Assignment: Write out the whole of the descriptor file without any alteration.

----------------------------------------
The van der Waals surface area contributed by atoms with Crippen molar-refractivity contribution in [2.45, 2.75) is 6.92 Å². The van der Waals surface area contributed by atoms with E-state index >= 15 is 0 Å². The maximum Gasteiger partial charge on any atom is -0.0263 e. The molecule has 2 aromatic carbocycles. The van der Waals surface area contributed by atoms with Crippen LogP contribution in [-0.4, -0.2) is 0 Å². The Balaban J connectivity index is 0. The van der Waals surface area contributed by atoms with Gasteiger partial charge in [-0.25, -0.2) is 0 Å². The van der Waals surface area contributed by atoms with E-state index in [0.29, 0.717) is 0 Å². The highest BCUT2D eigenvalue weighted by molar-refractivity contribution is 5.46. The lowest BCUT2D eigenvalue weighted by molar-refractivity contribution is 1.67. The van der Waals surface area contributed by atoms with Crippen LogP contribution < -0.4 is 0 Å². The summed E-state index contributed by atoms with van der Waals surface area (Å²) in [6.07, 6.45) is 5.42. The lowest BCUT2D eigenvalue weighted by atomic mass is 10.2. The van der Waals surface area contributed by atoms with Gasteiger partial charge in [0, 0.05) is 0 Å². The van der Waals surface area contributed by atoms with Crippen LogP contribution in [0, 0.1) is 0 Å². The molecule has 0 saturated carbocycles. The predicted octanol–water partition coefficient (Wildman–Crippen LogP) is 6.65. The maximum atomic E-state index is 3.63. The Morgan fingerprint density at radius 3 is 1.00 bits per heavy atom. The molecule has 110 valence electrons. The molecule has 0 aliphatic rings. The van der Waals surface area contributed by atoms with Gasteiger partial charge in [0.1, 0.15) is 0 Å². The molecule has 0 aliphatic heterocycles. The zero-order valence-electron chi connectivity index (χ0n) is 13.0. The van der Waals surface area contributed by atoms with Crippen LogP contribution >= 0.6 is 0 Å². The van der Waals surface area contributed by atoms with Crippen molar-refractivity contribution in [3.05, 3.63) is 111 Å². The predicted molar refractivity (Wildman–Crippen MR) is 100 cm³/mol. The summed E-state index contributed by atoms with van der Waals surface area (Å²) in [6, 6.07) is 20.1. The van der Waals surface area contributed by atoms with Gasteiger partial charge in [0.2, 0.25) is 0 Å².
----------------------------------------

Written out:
The van der Waals surface area contributed by atoms with Crippen molar-refractivity contribution in [2.45, 2.75) is 6.92 Å². The van der Waals surface area contributed by atoms with E-state index >= 15 is 0 Å². The maximum Gasteiger partial charge on any atom is -0.0263 e. The molecule has 2 aromatic carbocycles. The van der Waals surface area contributed by atoms with Crippen LogP contribution in [-0.4, -0.2) is 0 Å². The Balaban J connectivity index is 0. The van der Waals surface area contributed by atoms with Gasteiger partial charge in [-0.25, -0.2) is 0 Å². The van der Waals surface area contributed by atoms with E-state index in [0.29, 0.717) is 0 Å². The highest BCUT2D eigenvalue weighted by molar-refractivity contribution is 5.46. The lowest BCUT2D eigenvalue weighted by molar-refractivity contribution is 1.67. The van der Waals surface area contributed by atoms with Crippen LogP contribution < -0.4 is 0 Å². The summed E-state index contributed by atoms with van der Waals surface area (Å²) in [6.07, 6.45) is 5.42. The lowest BCUT2D eigenvalue weighted by atomic mass is 10.2. The van der Waals surface area contributed by atoms with Gasteiger partial charge in [0, 0.05) is 0 Å². The van der Waals surface area contributed by atoms with Crippen LogP contribution in [0, 0.1) is 0 Å². The molecule has 0 saturated carbocycles. The predicted octanol–water partition coefficient (Wildman–Crippen LogP) is 6.65. The maximum atomic E-state index is 3.63. The Morgan fingerprint density at radius 3 is 1.00 bits per heavy atom. The molecule has 110 valence electrons. The molecule has 0 aliphatic rings. The van der Waals surface area contributed by atoms with Gasteiger partial charge in [0.1, 0.15) is 0 Å². The molecule has 0 aliphatic heterocycles. The zero-order valence-electron chi connectivity index (χ0n) is 13.0. The van der Waals surface area contributed by atoms with Crippen LogP contribution >= 0.6 is 0 Å². The van der Waals surface area contributed by atoms with Crippen molar-refractivity contribution in [3.05, 3.63) is 111 Å². The predicted molar refractivity (Wildman–Crippen MR) is 100 cm³/mol. The summed E-state index contributed by atoms with van der Waals surface area (Å²) in [6, 6.07) is 20.1. The van der Waals surface area contributed by atoms with Gasteiger partial charge in [0.2, 0.25) is 0 Å².